Toby Sun, founder of LimeBike, says a city like D.C. needs about 20,000 bicycles to truly have an effective system that takes people out of single-occupancy vehicles. (Luz Lazo/The Washington Post)

A week after the dockless bicycle arrived in Washington, Toby Sun was already talking about the possibility of demand so high that the city would need thousands of them — 20,000 to be exact.

“It is a big city. A lot of usage,” said Sun, chief executive and co-founder of LimeBike, one of the four companies that launched dockless bike-share operations in the District last month. “If we truly want to have a bike-share system that people very conveniently use, and more instead of driving, we need to have the coverage,” he said.

Washington’s fascination with biking is already taking the city to new levels.  Nearly 5 percent of D.C. commuters make their trips on two wheels, according to census data. This puts D.C. on pace to surpass Portland as the U.S. city with the highest share of bike commuters.

So far, Sun said, Washington has responded as projected to the new high-tech bike services.

“We are already seeing D.C. has great usage,” Sun said.

Each LimeBike bicycle was used more than three times a day on the introductory days of service. One bike was so popular it was ridden 39 times. One user loved LimeBike so much he or she made three trips each day.

There were 2,800 users and over 5,200 trips during the inaugural week.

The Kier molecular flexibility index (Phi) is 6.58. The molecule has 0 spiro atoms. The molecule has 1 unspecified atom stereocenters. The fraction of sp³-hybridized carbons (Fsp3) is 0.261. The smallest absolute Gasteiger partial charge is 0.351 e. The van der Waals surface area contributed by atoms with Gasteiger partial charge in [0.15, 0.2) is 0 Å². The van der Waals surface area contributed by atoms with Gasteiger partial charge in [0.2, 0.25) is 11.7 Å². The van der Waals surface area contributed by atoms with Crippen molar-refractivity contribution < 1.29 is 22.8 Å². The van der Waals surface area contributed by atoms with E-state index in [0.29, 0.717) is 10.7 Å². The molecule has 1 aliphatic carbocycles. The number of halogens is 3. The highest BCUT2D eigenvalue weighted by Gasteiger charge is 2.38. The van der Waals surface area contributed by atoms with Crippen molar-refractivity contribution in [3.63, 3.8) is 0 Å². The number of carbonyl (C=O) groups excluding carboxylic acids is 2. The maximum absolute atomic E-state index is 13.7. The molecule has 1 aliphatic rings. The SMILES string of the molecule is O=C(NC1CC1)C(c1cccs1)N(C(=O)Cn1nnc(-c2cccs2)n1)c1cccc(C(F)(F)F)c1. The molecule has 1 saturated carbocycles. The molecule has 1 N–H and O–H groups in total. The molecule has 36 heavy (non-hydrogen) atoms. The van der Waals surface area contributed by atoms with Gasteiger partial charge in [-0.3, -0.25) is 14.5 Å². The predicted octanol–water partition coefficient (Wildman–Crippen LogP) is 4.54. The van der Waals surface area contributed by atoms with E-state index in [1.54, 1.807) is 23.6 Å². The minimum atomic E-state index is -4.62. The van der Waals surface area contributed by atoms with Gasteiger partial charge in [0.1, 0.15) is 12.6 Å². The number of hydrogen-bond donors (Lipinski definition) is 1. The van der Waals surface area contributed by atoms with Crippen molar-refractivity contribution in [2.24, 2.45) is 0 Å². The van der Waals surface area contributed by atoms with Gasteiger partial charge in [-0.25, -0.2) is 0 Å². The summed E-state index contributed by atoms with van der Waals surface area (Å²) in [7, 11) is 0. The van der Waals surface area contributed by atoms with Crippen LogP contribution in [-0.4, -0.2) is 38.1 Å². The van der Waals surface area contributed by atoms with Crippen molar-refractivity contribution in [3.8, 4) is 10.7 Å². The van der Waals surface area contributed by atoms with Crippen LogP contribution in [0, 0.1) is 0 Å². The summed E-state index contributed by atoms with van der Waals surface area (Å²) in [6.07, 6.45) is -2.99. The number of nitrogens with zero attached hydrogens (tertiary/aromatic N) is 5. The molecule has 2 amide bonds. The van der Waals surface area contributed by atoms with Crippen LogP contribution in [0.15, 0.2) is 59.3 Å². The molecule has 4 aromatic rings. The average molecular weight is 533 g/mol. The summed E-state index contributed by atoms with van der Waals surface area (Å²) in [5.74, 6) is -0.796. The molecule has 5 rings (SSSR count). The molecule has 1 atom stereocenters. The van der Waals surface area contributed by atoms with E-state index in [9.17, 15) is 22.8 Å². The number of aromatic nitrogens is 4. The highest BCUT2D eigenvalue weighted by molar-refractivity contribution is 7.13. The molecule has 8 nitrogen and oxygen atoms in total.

The new companies combined have more than 1,200 bicycles on city streets. LimeBike, and its competitors Spin and Mobike, say they each have deployed 400 bicycles, the maximum number allowed under city permits. Another service, Jump, had 50 bikes on the ground last week and in the next few days will phase in an additional 120.

The region’s Capital Bikeshare program, which operates as a station-based system, has a fleet of more than 4,000 bikes.

Officials with some of the bike companies say they expect the 400 cap will rise as usage and demand grows. Seattle, the first city to allow dockless systems, has raised its limit since the programs began operations there over the summer. The District Department of Transportation said it is allowing dockless bike services to operate in the city as part of a six-month pilot program.

The new bikes have been gracing the city’s downtown sidewalks since Sept. 20, although some have already been spotted across all eight wards.

Sun said he personally delivered 50 of LimeBike’s green bikes on Sept. 23 to Southeast Washington, where, he says, his company wants to make bike-share available in the District’s poorest neighborhoods.

Sun said his company also aims to help cities mitigate first- and last-mile commute challenges. In its first week in D.C., LimeBike ridership was as strong as it is in Seattle, where the company has been around for a couple of months now.

Rides in D.C. averaged about 8.5 minutes and 1.13 miles. The usage, LimeBike says, translates to 104,000 calories burned and 102 gallons of gasoline saved.

“We are optimistic that with continued growth, we will be able to complement existing transportation to even better serve locals and visitors in broader D.C. communities,” said Sun.

LimeBike launched in San Mateo, Calif., in January with $12 million in venture capital. The company was the first dockless concept introduced in the United States, making its first stop in May at the University of North Carolina at Greensboro. Now it has its green bicycles in nine U.S. cities and seven college towns.

Now their mission is to deploy as many as 70,000 bicycles across the U.S. by the end of the year, said Sun, a former investor at Kinzon Capital.  And they anticipate the District will require a much larger fleet of bikes than currently allowed.

Said Sun: “Four hundred is not enough. For this market, at least 20,000.”